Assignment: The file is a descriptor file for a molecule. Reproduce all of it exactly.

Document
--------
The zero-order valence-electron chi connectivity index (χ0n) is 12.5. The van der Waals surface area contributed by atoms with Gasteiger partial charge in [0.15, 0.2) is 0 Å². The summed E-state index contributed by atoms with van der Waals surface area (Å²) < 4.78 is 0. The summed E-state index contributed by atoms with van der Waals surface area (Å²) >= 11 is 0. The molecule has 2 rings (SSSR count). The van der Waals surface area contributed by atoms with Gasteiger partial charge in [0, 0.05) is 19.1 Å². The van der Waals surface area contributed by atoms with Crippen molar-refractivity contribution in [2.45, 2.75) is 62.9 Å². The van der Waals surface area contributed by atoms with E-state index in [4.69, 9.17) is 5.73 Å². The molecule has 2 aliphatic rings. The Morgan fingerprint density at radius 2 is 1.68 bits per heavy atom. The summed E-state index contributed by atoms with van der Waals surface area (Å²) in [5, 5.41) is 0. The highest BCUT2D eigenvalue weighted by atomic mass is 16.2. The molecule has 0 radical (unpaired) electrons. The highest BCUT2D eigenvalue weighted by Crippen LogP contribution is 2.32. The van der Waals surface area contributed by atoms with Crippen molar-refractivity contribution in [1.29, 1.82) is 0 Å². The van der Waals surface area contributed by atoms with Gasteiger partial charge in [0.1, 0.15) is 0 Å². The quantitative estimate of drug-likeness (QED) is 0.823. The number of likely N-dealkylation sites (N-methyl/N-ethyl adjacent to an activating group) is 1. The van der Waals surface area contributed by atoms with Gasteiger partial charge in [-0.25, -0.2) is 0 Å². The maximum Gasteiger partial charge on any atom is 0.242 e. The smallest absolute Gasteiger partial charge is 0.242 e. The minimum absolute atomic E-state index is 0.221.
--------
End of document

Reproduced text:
The zero-order valence-electron chi connectivity index (χ0n) is 12.5. The van der Waals surface area contributed by atoms with Gasteiger partial charge in [0.15, 0.2) is 0 Å². The summed E-state index contributed by atoms with van der Waals surface area (Å²) < 4.78 is 0. The summed E-state index contributed by atoms with van der Waals surface area (Å²) >= 11 is 0. The molecule has 2 rings (SSSR count). The van der Waals surface area contributed by atoms with Gasteiger partial charge in [0, 0.05) is 19.1 Å². The van der Waals surface area contributed by atoms with Crippen molar-refractivity contribution in [2.45, 2.75) is 62.9 Å². The van der Waals surface area contributed by atoms with E-state index in [4.69, 9.17) is 5.73 Å². The molecule has 2 aliphatic rings. The Morgan fingerprint density at radius 2 is 1.68 bits per heavy atom. The summed E-state index contributed by atoms with van der Waals surface area (Å²) in [5, 5.41) is 0. The highest BCUT2D eigenvalue weighted by atomic mass is 16.2. The molecule has 0 radical (unpaired) electrons. The highest BCUT2D eigenvalue weighted by Crippen LogP contribution is 2.32. The van der Waals surface area contributed by atoms with Crippen molar-refractivity contribution in [1.29, 1.82) is 0 Å². The van der Waals surface area contributed by atoms with Gasteiger partial charge in [0.1, 0.15) is 0 Å². The quantitative estimate of drug-likeness (QED) is 0.823. The number of likely N-dealkylation sites (N-methyl/N-ethyl adjacent to an activating group) is 1. The van der Waals surface area contributed by atoms with Gasteiger partial charge in [-0.25, -0.2) is 0 Å². The maximum Gasteiger partial charge on any atom is 0.242 e. The smallest absolute Gasteiger partial charge is 0.242 e. The minimum absolute atomic E-state index is 0.221.